UDL, Expert Learners, and the 36 Ton Machine

Recently, I had the opportunity to listen to the fabulous Loui Lord Nelson, author of Design and Deliver, discuss the characteristics of an expert learner – by sharing an analogy about the “Best. Birthday Present. Ever.” To provide some background, UDL is all about teaching students how to become expert learners. Knowledge is at our fingertips – Google, Siri, and countless other apps can provide us with knowledge that used to be reserved for only the “great students” of their day. Now, we live in a world that “knowledge” in isolation is rather meaningless. Our task, as educators, is to teach students what to

The Redesigned is SAT coming. Be prepared.

On January 15, I attended a presentation by Alan Bernstein, Senior District Director, K12 Services, at the College Board. The presentation focused on the release of redesigned SAT in spring 2016. Given what I learned, we, as educators, need to begin preparing for these transitions right away. Our current tenth graders will have a very different experience on the SAT and we owe it to them to prepare. Luckily, many of the transitions align to shifts we’ve already made with the Common Core. First, a note on organization. There will be 3 sections in the new SAT – only two

The Making of a UDL School: UDL School-Wide Implementation

Last week at the UDL Seminar hosted by the MA Department of Elementary and Secondary Education and CAST, Adam Deleidi, from Revere Public Schools, shared the process his school went through to fully implement UDL. His experience may help you to implement UDL in your own school. Step 1: Educate The first goal was to educate as many teachers as possible in the UDL framework. UDL is not an initiative and it’s not something else to do. It lives in every decision you make, and will affect your learning environments on every level. Even though many teachers already use some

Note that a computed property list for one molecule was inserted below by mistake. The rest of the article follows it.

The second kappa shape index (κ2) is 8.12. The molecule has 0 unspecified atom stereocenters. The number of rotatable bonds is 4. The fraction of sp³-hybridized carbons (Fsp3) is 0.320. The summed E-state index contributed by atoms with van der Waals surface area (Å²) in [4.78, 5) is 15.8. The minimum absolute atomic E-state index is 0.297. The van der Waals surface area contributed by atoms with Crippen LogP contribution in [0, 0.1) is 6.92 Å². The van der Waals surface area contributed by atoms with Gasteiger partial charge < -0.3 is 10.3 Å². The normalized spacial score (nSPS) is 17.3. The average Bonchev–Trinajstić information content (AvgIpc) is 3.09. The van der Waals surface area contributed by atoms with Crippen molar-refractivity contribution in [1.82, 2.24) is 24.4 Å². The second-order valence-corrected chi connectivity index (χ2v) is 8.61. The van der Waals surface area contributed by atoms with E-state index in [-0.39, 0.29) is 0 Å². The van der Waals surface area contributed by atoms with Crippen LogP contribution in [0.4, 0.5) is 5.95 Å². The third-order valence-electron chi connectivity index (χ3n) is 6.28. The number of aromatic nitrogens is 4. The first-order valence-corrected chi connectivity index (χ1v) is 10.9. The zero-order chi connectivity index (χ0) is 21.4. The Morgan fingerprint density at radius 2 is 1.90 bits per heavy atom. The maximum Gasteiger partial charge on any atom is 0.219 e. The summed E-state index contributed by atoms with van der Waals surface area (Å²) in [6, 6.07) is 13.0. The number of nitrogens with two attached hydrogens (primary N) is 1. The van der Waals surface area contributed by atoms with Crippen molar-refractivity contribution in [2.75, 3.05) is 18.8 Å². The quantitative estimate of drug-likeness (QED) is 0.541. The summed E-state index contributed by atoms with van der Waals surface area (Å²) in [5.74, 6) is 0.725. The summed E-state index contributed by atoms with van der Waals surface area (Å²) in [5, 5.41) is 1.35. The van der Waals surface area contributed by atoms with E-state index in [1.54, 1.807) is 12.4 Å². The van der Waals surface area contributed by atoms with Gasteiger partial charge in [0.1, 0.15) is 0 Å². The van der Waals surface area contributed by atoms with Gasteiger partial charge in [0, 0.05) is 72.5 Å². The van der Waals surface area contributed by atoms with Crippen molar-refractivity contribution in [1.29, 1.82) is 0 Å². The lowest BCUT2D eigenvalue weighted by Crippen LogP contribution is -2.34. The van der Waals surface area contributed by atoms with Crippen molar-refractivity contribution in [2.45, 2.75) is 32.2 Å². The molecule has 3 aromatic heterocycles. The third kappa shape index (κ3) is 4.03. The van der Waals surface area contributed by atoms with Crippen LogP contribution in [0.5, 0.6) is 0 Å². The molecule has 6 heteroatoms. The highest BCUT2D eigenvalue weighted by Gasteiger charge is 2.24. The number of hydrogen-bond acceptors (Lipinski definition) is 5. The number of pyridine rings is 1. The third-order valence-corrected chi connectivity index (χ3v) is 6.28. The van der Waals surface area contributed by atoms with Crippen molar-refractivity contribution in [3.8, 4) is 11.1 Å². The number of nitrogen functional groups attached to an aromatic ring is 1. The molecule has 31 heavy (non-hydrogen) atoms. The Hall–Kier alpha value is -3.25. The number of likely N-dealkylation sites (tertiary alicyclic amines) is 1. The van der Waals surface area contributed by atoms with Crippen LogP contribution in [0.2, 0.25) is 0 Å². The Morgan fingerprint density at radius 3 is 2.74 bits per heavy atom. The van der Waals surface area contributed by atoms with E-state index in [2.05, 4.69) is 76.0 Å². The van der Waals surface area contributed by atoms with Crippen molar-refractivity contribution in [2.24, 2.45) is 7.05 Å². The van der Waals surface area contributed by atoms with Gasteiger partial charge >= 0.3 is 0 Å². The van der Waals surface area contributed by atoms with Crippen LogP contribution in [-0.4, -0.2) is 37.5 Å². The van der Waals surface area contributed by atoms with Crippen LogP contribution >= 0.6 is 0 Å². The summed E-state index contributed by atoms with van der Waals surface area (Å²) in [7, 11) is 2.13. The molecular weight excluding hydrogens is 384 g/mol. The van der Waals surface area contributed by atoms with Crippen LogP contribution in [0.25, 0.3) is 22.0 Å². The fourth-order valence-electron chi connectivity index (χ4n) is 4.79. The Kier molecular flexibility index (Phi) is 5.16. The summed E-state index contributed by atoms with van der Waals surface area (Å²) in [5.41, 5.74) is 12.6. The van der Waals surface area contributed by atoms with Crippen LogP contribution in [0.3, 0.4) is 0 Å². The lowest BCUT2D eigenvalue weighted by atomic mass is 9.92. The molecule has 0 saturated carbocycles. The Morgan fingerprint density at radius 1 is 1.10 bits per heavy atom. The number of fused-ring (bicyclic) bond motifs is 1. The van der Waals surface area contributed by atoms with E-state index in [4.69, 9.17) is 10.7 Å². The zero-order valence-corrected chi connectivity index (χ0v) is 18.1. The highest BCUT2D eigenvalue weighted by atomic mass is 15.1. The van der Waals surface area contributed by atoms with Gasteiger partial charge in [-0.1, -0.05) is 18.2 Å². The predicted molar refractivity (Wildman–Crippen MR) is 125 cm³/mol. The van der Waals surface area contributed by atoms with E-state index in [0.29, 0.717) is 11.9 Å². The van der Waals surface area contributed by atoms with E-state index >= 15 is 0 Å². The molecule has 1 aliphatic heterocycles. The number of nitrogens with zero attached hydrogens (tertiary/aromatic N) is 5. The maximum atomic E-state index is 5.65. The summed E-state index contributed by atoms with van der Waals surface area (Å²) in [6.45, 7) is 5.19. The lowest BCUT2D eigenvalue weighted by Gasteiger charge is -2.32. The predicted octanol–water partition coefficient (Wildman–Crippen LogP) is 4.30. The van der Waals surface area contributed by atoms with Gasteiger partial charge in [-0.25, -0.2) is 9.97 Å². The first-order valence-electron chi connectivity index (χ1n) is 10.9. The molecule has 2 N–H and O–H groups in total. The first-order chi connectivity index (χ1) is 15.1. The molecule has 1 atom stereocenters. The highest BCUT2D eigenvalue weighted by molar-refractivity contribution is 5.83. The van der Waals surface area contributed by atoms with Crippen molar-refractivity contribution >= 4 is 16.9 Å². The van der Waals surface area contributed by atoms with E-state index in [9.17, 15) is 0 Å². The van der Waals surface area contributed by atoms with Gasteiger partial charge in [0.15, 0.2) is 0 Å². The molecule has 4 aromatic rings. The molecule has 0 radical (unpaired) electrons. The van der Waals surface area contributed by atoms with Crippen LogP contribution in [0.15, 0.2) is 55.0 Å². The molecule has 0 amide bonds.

Writing Your Professional Practice Goals the UDL Way

The end of one educator evaluation cycle means the beginning of a new one. As I think of my own professional practice goals (PPG) for next year, I realize that the principles of Universal Design for Learning (UDL) can positively impact the goal setting process for all of us. When setting PPG, remember that you are a learner, and that your goal should guide you to learn. Malcolm Knowles (1984) proposed six assumptions regarding the characteristics of adult learners that differentiate them from child learners and all of these impact the goal-setting process. Adults tend to see themselves as more

How to Balance Common Core Shifts and ELA Instruction

Having the Common Core Standards led me to modify instruction in a number of ways. I’ll discuss the major changes based on the instructional shifts outlined for the Common Core ELA standards: Shift 1: Balancing (how cute is that elephant?) Informational & Literary Text Shift 2: Knowledge in the Disciplines These requires students to learn about the world through many different varieties of text, rather than through teachers and literature. They are encouraged to explore the world through a rich combination of fiction and non-fiction. To accomplish this, I recommend constructing text sets that allow students to examine a different